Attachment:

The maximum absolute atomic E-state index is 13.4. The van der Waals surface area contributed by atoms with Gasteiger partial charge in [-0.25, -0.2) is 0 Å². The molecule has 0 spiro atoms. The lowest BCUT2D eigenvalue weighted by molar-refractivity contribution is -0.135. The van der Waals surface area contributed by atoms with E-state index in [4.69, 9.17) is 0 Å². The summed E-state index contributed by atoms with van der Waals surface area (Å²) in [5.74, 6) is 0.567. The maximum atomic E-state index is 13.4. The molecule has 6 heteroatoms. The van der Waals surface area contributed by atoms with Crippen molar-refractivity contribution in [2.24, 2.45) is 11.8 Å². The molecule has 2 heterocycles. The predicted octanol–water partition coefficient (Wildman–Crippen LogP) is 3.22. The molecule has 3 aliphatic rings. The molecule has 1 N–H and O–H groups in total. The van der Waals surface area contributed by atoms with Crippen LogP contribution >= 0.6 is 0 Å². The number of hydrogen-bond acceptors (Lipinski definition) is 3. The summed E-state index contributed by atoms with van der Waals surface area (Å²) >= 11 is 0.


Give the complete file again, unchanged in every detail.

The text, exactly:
The maximum absolute atomic E-state index is 13.4. The van der Waals surface area contributed by atoms with Gasteiger partial charge in [-0.25, -0.2) is 0 Å². The molecule has 0 spiro atoms. The lowest BCUT2D eigenvalue weighted by molar-refractivity contribution is -0.135. The van der Waals surface area contributed by atoms with E-state index in [4.69, 9.17) is 0 Å². The summed E-state index contributed by atoms with van der Waals surface area (Å²) in [5.74, 6) is 0.567. The maximum atomic E-state index is 13.4. The molecule has 6 heteroatoms. The van der Waals surface area contributed by atoms with Crippen molar-refractivity contribution in [2.24, 2.45) is 11.8 Å². The molecule has 2 heterocycles. The predicted octanol–water partition coefficient (Wildman–Crippen LogP) is 3.22. The molecule has 3 aliphatic rings. The molecule has 1 N–H and O–H groups in total. The van der Waals surface area contributed by atoms with Crippen LogP contribution >= 0.6 is 0 Å². The number of hydrogen-bond acceptors (Lipinski definition) is 3. The summed E-state index contributed by atoms with van der Waals surface area (Å²) >= 11 is 0.